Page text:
Maybe you had a problem with a plant disease in the past, or perhaps you know that a disease is common in your area. Either way, it is worth paying attention to these disease resistance labels when reading a seed catalog.
Genetic Origin (Organic, Hybrid, Heirloom, Open Pollinated)
Seeds and plants can have labels that indicate their genetic origin, including organic, hybrid, heirloom, and open pollinated.
You will usually see an indication of the genetic origin of a plant in its name (such as “White Knight Hybrid”) or in the section heading (such as “Hybrid Sweet Corn”).
Hybrid seeds come from cross-pollinated plants. This means that breeders choose two parent plants (a mother and a father) in the hopes of producing offspring (seeds) that have a particular trait (or combination of traits).
For more information, check out my article on advantages and disadvantages of hybrid seeds.
Heirloom seeds come from open pollinated plants, and come from varieties that are at least 50 years old. Organic seeds can be either open pollinated or hybrid (cross pollinated).
For more information, check out my article on the difference between organic and heirloom seeds.
Annual, Biennial, Perennial
This tells you how often the crop will need to be planted.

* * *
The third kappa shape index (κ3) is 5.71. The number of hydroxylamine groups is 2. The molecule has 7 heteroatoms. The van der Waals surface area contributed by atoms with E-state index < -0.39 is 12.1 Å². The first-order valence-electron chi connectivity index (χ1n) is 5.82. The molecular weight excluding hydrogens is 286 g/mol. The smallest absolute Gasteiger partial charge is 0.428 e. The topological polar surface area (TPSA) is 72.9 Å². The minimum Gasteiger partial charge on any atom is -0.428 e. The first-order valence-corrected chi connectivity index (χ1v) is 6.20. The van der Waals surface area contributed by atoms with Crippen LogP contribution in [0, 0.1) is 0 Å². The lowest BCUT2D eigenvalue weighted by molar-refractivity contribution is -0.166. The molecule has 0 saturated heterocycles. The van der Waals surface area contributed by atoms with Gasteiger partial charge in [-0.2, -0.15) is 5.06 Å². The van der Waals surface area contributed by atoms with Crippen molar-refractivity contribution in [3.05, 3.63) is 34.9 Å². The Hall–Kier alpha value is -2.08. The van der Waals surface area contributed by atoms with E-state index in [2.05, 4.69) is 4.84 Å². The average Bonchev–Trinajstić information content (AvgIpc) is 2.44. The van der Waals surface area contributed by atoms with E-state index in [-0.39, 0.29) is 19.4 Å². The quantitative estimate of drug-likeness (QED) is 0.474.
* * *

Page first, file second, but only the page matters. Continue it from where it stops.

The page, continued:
- For an annual plant, you need to plant seeds every year, since the plants will die off after producing fruit, or when they encounter a killing frost. An example of an annual crop is a tomato plant. For more information, check out this article on annual plants from Wikipedia.
- For a biennial plant, the life cycle takes two years instead of one. These plants grow leaves, stems, and shoots in the first year, and produce flowers and fruit (or seeds) in the 2nd year. An example of a biennial crop is parsley. For more information, check out this article on biennial plants from Wikipedia.
- For a perennial plant, you do not need to plant every year. These plants can survive winter (either through dormancy or dying back of the parts above ground). In fact, some perennials can survive for decades! An example of a perennial crop is rhubarb. For more information, check out this article on perennial plants from Wikipedia.
Seed catalogs will usually list some of the necessary growing conditions for the plant varieties they are selling. Some of the conditions they may specify include:
- Sunlight – many plants need at least 8 hours of sunlight per day.
- Soil pH – most plants do well in a soil with a pH between 6 and 7, although some (such as blueberries and azaleas) like acidic soil in the range of 4.5 to 5.5.